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Supreme Court Declines To Hear Christian School's Case Against Upper Arlington

Dan Keck

The U.S. Supreme Court has refused to hear an appeal involving Upper Arlington and a local Christian school trying to move into a building zoned for commercial use.

Tree of Life Christian Schools purchased the former AOL/Time Warner building in 2010, even though Upper Arlington officials were resisting the school’s rezoning efforts. The city argues the office building is its “last jewel of commercial development opportunity,” and handing it over to school would forgo income tax revenue it needs.

The Sixth Circuit Court of Appeals in Cincinnati found against Tree of Life last September. In its ruling, the court determined the school failed to show discrimination against its rezoning application, and that Upper Arlington’s consideration of tax revenue was a legitimate basis for zoning decisions.

According to its website, Tree of Life is not directly operated by one specific church, but lists seven local Christian churches as its sponsors.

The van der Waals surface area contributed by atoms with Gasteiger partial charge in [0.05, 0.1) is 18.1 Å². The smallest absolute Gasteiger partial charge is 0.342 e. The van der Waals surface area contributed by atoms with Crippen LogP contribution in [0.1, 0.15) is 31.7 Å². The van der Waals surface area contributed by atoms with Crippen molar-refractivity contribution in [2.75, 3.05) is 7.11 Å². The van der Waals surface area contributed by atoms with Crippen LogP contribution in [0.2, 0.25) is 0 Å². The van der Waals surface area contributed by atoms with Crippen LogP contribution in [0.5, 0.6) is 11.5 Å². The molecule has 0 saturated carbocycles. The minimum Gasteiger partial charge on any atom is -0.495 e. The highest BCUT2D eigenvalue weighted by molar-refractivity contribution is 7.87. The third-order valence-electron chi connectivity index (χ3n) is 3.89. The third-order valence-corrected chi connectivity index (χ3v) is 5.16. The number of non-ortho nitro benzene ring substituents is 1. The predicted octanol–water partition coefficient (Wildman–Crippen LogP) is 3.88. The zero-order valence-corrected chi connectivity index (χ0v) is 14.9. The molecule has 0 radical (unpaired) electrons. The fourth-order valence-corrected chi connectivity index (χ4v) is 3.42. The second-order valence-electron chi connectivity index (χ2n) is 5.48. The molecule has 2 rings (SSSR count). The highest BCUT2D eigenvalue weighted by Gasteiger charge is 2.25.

The case hinged on equal treatment provisions in a 2000 law known as the "Religious Land Use and Institutionalized Persons Act." Religious organizations from across the spectrum weighed in to support the school.

Tree of Life argues it is being treated unfairly because the city would allow non-profits or day care centers in the zoning area.

“The government can’t say ‘yes’ to daycare centers and other nonprofit uses of property but say ‘no’ to a Christian school,” writes John Bursch of the religious legal organization Alliance Defending Freedom in a press release. 

The organization is representing the school in the case.

Nick Evans was a reporter at WOSU's 89.7 NPR News. He spent four years in Tallahassee, Florida covering state government before joining the team at WOSU.